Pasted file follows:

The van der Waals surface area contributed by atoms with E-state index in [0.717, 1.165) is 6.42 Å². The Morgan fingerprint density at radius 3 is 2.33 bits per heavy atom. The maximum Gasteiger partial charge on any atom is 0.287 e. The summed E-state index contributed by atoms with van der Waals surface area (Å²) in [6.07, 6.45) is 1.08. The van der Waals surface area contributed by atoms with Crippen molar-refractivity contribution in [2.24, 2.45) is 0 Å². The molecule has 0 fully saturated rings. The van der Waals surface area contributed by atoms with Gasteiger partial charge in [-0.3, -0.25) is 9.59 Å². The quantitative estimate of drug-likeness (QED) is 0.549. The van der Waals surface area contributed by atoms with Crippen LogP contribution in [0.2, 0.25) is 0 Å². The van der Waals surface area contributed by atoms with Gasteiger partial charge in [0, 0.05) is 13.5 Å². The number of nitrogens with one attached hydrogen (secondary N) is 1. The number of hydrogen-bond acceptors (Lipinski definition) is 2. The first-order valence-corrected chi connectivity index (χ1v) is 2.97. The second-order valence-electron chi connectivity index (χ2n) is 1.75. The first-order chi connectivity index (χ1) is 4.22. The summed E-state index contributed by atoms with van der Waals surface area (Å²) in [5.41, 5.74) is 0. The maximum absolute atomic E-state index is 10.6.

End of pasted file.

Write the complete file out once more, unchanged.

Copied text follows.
The van der Waals surface area contributed by atoms with E-state index in [0.717, 1.165) is 6.42 Å². The Morgan fingerprint density at radius 3 is 2.33 bits per heavy atom. The maximum Gasteiger partial charge on any atom is 0.287 e. The summed E-state index contributed by atoms with van der Waals surface area (Å²) in [6.07, 6.45) is 1.08. The van der Waals surface area contributed by atoms with Crippen molar-refractivity contribution in [2.24, 2.45) is 0 Å². The molecule has 0 fully saturated rings. The van der Waals surface area contributed by atoms with Gasteiger partial charge in [-0.3, -0.25) is 9.59 Å². The quantitative estimate of drug-likeness (QED) is 0.549. The van der Waals surface area contributed by atoms with Crippen LogP contribution in [0.2, 0.25) is 0 Å². The van der Waals surface area contributed by atoms with Gasteiger partial charge in [0, 0.05) is 13.5 Å². The number of nitrogens with one attached hydrogen (secondary N) is 1. The number of hydrogen-bond acceptors (Lipinski definition) is 2. The first-order valence-corrected chi connectivity index (χ1v) is 2.97. The second-order valence-electron chi connectivity index (χ2n) is 1.75. The first-order chi connectivity index (χ1) is 4.22. The summed E-state index contributed by atoms with van der Waals surface area (Å²) in [5.41, 5.74) is 0. The maximum absolute atomic E-state index is 10.6.